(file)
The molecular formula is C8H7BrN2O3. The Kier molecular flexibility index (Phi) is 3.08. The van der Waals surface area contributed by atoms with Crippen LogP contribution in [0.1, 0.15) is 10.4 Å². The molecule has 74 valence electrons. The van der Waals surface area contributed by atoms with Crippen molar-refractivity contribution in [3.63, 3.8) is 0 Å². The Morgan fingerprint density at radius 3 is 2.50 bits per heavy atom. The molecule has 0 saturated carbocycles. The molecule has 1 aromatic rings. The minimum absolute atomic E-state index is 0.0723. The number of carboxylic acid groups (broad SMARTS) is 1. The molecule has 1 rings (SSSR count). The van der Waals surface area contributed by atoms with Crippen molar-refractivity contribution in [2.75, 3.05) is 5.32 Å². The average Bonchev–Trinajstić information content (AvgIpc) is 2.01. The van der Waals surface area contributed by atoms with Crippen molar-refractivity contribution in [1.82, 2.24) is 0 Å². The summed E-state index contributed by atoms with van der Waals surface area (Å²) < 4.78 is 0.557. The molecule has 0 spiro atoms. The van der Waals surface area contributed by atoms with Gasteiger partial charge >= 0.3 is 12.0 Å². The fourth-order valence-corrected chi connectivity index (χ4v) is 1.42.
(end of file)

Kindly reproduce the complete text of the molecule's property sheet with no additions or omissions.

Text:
The molecular formula is C8H7BrN2O3. The Kier molecular flexibility index (Phi) is 3.08. The van der Waals surface area contributed by atoms with Crippen LogP contribution in [0.1, 0.15) is 10.4 Å². The molecule has 74 valence electrons. The van der Waals surface area contributed by atoms with Crippen molar-refractivity contribution in [3.63, 3.8) is 0 Å². The Morgan fingerprint density at radius 3 is 2.50 bits per heavy atom. The molecule has 0 saturated carbocycles. The molecule has 1 aromatic rings. The minimum absolute atomic E-state index is 0.0723. The number of carboxylic acid groups (broad SMARTS) is 1. The molecule has 1 rings (SSSR count). The van der Waals surface area contributed by atoms with Crippen molar-refractivity contribution in [2.75, 3.05) is 5.32 Å². The average Bonchev–Trinajstić information content (AvgIpc) is 2.01. The van der Waals surface area contributed by atoms with Crippen molar-refractivity contribution in [1.82, 2.24) is 0 Å². The summed E-state index contributed by atoms with van der Waals surface area (Å²) < 4.78 is 0.557. The molecule has 0 spiro atoms. The van der Waals surface area contributed by atoms with Gasteiger partial charge >= 0.3 is 12.0 Å². The fourth-order valence-corrected chi connectivity index (χ4v) is 1.42.